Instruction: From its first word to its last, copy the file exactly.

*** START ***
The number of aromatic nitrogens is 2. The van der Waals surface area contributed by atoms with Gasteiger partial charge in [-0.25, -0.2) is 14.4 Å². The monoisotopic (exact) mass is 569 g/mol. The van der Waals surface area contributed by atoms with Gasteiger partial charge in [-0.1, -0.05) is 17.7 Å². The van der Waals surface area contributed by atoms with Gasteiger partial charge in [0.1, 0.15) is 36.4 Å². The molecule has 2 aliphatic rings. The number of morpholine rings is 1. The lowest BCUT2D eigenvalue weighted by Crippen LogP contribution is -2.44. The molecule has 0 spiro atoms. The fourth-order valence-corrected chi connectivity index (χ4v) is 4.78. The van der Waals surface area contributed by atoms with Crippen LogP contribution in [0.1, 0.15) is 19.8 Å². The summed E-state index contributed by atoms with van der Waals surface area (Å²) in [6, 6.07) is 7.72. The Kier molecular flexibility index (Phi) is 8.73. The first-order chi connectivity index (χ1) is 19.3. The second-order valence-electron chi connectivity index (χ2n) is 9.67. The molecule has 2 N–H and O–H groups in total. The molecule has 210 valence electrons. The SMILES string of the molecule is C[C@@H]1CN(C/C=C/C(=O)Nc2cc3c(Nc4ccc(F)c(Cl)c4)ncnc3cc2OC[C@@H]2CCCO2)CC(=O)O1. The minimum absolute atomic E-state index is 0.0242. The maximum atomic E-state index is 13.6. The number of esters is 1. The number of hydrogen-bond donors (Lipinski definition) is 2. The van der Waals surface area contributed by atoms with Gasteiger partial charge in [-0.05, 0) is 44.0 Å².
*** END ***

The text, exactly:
The number of aromatic nitrogens is 2. The van der Waals surface area contributed by atoms with Gasteiger partial charge in [-0.25, -0.2) is 14.4 Å². The monoisotopic (exact) mass is 569 g/mol. The van der Waals surface area contributed by atoms with Gasteiger partial charge in [-0.1, -0.05) is 17.7 Å². The van der Waals surface area contributed by atoms with Gasteiger partial charge in [0.1, 0.15) is 36.4 Å². The molecule has 2 aliphatic rings. The number of morpholine rings is 1. The lowest BCUT2D eigenvalue weighted by Crippen LogP contribution is -2.44. The molecule has 0 spiro atoms. The fourth-order valence-corrected chi connectivity index (χ4v) is 4.78. The van der Waals surface area contributed by atoms with Crippen LogP contribution in [0.1, 0.15) is 19.8 Å². The summed E-state index contributed by atoms with van der Waals surface area (Å²) in [6, 6.07) is 7.72. The Kier molecular flexibility index (Phi) is 8.73. The first-order chi connectivity index (χ1) is 19.3. The second-order valence-electron chi connectivity index (χ2n) is 9.67. The molecule has 2 N–H and O–H groups in total. The molecule has 210 valence electrons. The SMILES string of the molecule is C[C@@H]1CN(C/C=C/C(=O)Nc2cc3c(Nc4ccc(F)c(Cl)c4)ncnc3cc2OC[C@@H]2CCCO2)CC(=O)O1. The minimum absolute atomic E-state index is 0.0242. The maximum atomic E-state index is 13.6. The number of esters is 1. The number of hydrogen-bond donors (Lipinski definition) is 2. The van der Waals surface area contributed by atoms with Gasteiger partial charge in [-0.05, 0) is 44.0 Å².